IT'S MICHIGAN, INSURER'S WIN PART 2: Court reverses lower court, holds Farm Bureau can exlude coverage for boating injuries
On November 27, [Happy Thanksgiving!] the Supreme Court gave Farm Bureau something else to be thankful for. It summarily reversed a lower court ruling and let Farm Bureau off the hook for a boating accident.
Nicholas Bowers was hurt when his wife, Julie, piloting a 2003 Starcraft fishing boat, ran over him while tubing. The boat was owned by Bowers' parents; they had loaned it to Nicholas and Julie for several weeks. The boat was insured by Farm Bureau. Farm Bureau's policy excluded coverage for any injury suffered by an "insured." Of course the parents were the named insureds, but the policy also defined as an insured anyone "legally responsible" for and having "custody and use" of the boat. The trial judge concluded that at the time of the injury, Julie was piloting the boat and therefore was "legally responsible" for its use--thereby making the policy available to pay for Nicholas' injuries. Farm Bureau appealed.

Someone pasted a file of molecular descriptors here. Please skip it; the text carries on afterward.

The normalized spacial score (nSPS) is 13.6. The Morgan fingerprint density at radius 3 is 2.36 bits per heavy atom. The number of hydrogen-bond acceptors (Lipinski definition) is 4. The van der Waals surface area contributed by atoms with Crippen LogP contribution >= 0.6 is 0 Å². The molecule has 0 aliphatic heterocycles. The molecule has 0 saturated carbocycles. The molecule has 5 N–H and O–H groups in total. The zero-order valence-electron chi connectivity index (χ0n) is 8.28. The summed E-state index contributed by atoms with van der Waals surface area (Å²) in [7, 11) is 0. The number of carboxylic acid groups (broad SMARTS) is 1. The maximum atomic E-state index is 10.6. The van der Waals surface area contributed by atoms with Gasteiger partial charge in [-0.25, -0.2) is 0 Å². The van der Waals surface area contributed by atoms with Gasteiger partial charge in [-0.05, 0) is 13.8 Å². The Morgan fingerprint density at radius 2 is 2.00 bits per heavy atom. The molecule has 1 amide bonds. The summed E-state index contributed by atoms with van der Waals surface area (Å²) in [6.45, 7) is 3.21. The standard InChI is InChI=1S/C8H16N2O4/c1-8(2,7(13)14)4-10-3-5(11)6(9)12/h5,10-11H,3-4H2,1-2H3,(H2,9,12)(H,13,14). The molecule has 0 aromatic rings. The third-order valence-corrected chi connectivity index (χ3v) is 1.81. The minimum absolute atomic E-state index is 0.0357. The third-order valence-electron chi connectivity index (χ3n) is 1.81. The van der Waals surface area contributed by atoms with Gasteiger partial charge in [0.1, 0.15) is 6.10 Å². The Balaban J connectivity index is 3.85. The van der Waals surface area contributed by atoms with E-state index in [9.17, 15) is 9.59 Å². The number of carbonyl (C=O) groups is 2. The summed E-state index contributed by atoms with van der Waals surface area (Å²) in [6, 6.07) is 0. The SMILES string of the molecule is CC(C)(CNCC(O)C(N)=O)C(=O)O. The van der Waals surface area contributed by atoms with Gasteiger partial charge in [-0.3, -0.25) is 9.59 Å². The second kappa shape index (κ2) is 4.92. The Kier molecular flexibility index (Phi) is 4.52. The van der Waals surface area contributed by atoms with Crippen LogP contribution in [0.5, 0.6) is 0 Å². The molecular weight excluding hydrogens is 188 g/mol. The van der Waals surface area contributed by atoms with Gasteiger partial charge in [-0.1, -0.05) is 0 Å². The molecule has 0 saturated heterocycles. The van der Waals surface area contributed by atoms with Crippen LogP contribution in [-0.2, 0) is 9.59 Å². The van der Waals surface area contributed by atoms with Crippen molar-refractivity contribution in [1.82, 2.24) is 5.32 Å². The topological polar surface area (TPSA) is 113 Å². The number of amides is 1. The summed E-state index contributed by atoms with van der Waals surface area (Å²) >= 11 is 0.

The Court of Appeals reviewed the record and determined that the facts relating to the "custody" of the boat were not clear in the record and therefore reversed the trial judge's holding. The appellate judges would have returned the case to the lower court for further investigation of the temporary "custody or use" of the boat by Julie and Nicholas.
Farm Bureau appealed to the Supreme Court. The high court overturned the Court of Appeals and ruled that there were enough facts on record to apply Farm Bureau's coverage exclusion to this incident. It sent the case back to the trial judge with a legal ruling that Nicholas Bowers possessed the boat by a bailment from the owners, making him "legally responsible" for the boat, which the Court deemed was in his "custody and use" at the time he was hurt. Therefore he was an "insured" and could not recover for Julie's negligent operation even though she was insured under the policy.
Seriously, in Michigan, if you know which side the insurer is on, you can predict the outcome of every case.